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Putting a Positive Spin on Priestcraft. Notions of Deceit and Accommodation in Late-Enlightenment German Theology

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McKenzie-McHarg, Andrew 


In the late eighteenth century the principle of accommodation became so closely associated with the historical-critical approach of Johann Salomo Semler (1725-1791), a prominent theologian at the University of Halle, that he has on occasions been deemed its originator. As most scholars have, however, noted, accommodation as a principle of scriptural hermeneutics has a far longer history, extending back to the patristic writings. What by contrast has eluded closer investigation is the affinity that this principle exhibits to notions of deception. Nor has much consideration been given to the manner in which accommodation as an interpretative scheme has on occasions inspired accommodation as a form of strategic action. This article uses the opportunity provided by Semler in his interaction with a number of other figures associated with the late Enlightenment in Protestant Germany to explore these neglected aspects of accommodation.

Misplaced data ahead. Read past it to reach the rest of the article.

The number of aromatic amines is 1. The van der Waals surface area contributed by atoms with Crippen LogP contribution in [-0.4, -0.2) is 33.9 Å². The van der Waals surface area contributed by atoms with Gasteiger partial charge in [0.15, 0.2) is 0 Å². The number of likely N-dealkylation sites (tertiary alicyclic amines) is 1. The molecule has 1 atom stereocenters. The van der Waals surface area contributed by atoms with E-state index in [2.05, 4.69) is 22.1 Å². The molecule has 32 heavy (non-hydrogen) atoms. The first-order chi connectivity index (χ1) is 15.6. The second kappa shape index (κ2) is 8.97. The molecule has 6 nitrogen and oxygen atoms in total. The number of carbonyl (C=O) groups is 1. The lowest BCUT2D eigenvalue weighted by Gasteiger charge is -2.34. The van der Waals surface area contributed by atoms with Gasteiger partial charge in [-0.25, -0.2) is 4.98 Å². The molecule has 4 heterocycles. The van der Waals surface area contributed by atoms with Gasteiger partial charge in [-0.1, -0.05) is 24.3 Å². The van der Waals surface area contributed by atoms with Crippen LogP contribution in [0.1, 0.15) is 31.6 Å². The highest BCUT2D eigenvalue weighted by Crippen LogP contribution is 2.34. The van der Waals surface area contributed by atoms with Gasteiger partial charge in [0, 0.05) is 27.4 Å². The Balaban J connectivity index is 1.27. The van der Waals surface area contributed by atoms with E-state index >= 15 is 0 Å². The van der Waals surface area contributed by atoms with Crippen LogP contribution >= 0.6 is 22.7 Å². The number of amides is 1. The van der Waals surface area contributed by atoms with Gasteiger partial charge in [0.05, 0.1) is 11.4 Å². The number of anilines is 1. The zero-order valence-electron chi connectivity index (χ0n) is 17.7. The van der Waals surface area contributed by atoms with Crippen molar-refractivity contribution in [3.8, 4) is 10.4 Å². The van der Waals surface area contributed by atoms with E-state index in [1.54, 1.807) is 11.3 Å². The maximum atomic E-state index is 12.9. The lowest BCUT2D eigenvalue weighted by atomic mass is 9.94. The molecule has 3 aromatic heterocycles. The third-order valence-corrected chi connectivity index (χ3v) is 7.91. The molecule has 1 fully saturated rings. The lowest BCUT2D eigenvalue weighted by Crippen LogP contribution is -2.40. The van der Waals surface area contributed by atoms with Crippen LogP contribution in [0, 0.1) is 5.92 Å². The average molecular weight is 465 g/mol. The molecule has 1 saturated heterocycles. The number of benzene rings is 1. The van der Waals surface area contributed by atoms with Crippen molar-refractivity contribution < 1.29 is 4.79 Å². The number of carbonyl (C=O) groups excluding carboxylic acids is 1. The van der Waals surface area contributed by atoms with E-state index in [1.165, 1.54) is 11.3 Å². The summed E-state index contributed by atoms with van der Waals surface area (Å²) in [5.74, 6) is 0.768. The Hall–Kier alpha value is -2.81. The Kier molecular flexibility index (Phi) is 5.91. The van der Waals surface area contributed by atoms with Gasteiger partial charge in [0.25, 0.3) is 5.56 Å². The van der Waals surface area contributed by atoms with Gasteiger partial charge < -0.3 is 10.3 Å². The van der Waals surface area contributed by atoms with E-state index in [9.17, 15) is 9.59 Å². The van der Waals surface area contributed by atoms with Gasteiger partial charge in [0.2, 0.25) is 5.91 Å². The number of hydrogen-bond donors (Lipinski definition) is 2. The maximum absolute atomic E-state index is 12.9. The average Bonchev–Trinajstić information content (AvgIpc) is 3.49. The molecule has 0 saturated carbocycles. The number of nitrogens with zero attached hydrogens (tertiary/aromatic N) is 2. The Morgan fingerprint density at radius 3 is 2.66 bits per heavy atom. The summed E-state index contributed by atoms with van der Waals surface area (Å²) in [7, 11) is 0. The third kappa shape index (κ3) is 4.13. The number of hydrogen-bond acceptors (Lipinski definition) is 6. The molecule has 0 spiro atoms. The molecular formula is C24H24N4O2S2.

Journal Title

Intellectual History Review

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Taylor & Francis

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Leverhulme Trust (RP2012-C-017)